Roettinger, who has worked with artists including Jay Z, Childish Gambino and Florence and the Machine, is in an ongoing collaboration with Kesha as art director of her High Road album and tour.
The album art is a photograph taken of a life-like Kesha candle with drips of melting wax.
"We 3D scanned her and then from there, we created a mould and made candles of her head," Roettinger told Dezeen. "That became the iconography for the album. It's a picture of her but it's not really a photo of her. It's like a version of her."
The melting effect, Roettinger explained, is meant to represent how "nothing is permanent".
"When you think of a bust in a museum or gallery, it feels like it's a thing that represents permanence, like this an everlasting objects," he said. "By making this object into a candle it contrasts that."
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For her fourth album, Kesha examined themes of resurrection, rediscovery and joy, in response to her struggle in the music industry.
In 2014 the singer, formerly known as Ke$ha, sued her producer Dr Luke, accusing him of rape and attempting to be released from her contract with him. Dr Luke has countersued, accusing her of defamation.
"I feel like I had to address some very serious things, and now this time around I have reclaimed my love of life," Kesha said in a statement to Rolling Stone about her new album.
"To quote one of my favourite songs of all time I've decided to 'fight for my right to party!'"
High Road's album art, with it's melting wax version of Kesha's face, is a "subtle" nod to this process of metamorphosis said Roettinger.
"How can she shed some of her last record but also take some of her past? Like, how can you like go through this sort of changing effect as an artist," he explained.
"It's not necessarily a rebirth, it's more 'I want to go back to who I was', in a way."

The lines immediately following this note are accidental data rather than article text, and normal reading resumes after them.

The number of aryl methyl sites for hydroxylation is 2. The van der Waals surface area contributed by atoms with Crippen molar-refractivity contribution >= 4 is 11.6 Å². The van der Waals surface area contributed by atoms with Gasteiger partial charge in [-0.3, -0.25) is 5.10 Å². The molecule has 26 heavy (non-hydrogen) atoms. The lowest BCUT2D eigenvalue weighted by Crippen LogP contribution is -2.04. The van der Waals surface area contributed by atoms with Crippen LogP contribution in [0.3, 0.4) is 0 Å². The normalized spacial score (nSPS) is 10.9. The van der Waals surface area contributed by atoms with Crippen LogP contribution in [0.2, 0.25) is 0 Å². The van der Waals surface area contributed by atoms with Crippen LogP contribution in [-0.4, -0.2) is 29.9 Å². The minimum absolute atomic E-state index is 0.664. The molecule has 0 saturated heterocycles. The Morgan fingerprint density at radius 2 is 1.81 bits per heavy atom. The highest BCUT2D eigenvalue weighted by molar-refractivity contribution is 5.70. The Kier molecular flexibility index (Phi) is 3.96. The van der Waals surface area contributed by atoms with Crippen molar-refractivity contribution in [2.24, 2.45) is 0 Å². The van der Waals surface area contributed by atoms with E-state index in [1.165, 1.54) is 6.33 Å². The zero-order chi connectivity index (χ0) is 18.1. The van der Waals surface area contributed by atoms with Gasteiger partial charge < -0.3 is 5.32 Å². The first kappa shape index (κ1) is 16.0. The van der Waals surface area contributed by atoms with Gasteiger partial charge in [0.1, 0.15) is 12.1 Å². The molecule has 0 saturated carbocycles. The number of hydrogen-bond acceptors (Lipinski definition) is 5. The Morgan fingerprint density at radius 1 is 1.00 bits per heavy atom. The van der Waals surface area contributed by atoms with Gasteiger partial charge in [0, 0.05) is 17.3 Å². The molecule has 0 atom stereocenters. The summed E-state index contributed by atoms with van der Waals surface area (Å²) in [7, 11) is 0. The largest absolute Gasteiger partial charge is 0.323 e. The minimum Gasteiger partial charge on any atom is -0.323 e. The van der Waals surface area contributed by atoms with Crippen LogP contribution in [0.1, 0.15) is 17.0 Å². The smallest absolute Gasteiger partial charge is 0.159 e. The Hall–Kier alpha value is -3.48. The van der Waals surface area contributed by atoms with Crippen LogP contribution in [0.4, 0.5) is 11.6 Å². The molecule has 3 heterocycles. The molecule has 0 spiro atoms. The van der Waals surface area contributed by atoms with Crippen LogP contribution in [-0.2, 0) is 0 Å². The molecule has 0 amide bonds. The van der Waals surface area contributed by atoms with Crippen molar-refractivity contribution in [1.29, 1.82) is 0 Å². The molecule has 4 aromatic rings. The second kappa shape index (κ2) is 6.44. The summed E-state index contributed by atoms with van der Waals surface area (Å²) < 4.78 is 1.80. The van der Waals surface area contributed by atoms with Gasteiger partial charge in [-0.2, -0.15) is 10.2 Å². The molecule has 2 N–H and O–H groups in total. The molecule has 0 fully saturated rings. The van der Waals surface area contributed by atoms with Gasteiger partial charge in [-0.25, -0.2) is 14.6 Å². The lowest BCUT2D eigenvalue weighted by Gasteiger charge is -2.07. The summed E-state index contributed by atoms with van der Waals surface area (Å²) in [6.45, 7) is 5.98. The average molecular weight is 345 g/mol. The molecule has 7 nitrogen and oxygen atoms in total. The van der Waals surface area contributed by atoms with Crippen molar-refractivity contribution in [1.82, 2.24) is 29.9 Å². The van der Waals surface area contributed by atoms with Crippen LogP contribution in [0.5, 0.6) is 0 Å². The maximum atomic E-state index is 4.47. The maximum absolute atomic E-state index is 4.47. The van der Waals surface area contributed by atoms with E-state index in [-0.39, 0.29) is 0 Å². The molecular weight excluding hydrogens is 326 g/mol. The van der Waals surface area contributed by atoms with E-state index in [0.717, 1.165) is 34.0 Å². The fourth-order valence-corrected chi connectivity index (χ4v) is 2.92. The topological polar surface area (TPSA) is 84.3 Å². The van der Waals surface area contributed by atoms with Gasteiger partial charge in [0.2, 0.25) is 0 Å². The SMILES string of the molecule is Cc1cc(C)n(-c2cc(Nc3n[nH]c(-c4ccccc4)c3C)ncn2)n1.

Kesha posted a video of candle burning in reverse, so that it transforms from a melted stub to her full face, to announce her album launch.
Roettinger said that the candles will also be available as merchandise for fans to buy.
"People can burn their own candles and photograph it, and there's your version of the album cover," he said.
Kesha and Roettinger used this metaphor of melting wax for a set used for her live performance at the American Music Awards.
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Roettinger created a set of stained glass church windows that appear to be warping and melting, with the glass creating a puddle of acid-bright colours.
"What I like about creating this album is that everything is approached as a metaphor. So they're these distortions of reality," he said of the "psychedelic, but abstract" design.
"It's almost like this church is melting or crying, either one, it depends on how it's lit."
The juxtaposition of something melting away but in bright and happy colours underscores the album's theme of defiant optimism.
A frame of milled wood forms the base of the set, which was sprayed with foam and then sanded into shape before being painted and coated with resin.
Next Roettinger is collaborating with Kesha on the sets for her upcoming world tour.
"All I know is it's going to be much different than anything she's done," he said. "So that's exciting."
Roettinger's partner in Willo Perron & Associates, Willo Perron, recently created an architecture-inspired set for Rihanna's show at New York Fashion Week.